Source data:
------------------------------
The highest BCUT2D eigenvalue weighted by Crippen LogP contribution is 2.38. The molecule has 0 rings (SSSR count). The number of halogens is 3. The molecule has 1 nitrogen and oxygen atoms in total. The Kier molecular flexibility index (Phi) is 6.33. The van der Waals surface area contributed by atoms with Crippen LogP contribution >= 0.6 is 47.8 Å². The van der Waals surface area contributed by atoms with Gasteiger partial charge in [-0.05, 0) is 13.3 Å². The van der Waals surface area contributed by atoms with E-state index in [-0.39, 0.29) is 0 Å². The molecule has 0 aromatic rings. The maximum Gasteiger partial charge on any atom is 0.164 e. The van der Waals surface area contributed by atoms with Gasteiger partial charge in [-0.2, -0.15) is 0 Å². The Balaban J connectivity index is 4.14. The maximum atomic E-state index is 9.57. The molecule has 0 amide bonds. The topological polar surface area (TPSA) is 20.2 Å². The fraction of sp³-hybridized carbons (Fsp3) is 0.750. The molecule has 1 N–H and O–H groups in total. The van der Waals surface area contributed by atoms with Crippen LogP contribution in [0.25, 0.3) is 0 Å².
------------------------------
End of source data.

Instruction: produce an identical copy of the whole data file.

The highest BCUT2D eigenvalue weighted by Crippen LogP contribution is 2.38. The molecule has 0 rings (SSSR count). The number of halogens is 3. The molecule has 1 nitrogen and oxygen atoms in total. The Kier molecular flexibility index (Phi) is 6.33. The van der Waals surface area contributed by atoms with Crippen LogP contribution >= 0.6 is 47.8 Å². The van der Waals surface area contributed by atoms with Gasteiger partial charge in [-0.05, 0) is 13.3 Å². The van der Waals surface area contributed by atoms with E-state index in [-0.39, 0.29) is 0 Å². The molecule has 0 aromatic rings. The maximum Gasteiger partial charge on any atom is 0.164 e. The van der Waals surface area contributed by atoms with Gasteiger partial charge in [-0.2, -0.15) is 0 Å². The Balaban J connectivity index is 4.14. The maximum atomic E-state index is 9.57. The molecule has 0 amide bonds. The topological polar surface area (TPSA) is 20.2 Å². The fraction of sp³-hybridized carbons (Fsp3) is 0.750. The molecule has 1 N–H and O–H groups in total. The van der Waals surface area contributed by atoms with Crippen LogP contribution in [0.25, 0.3) is 0 Å².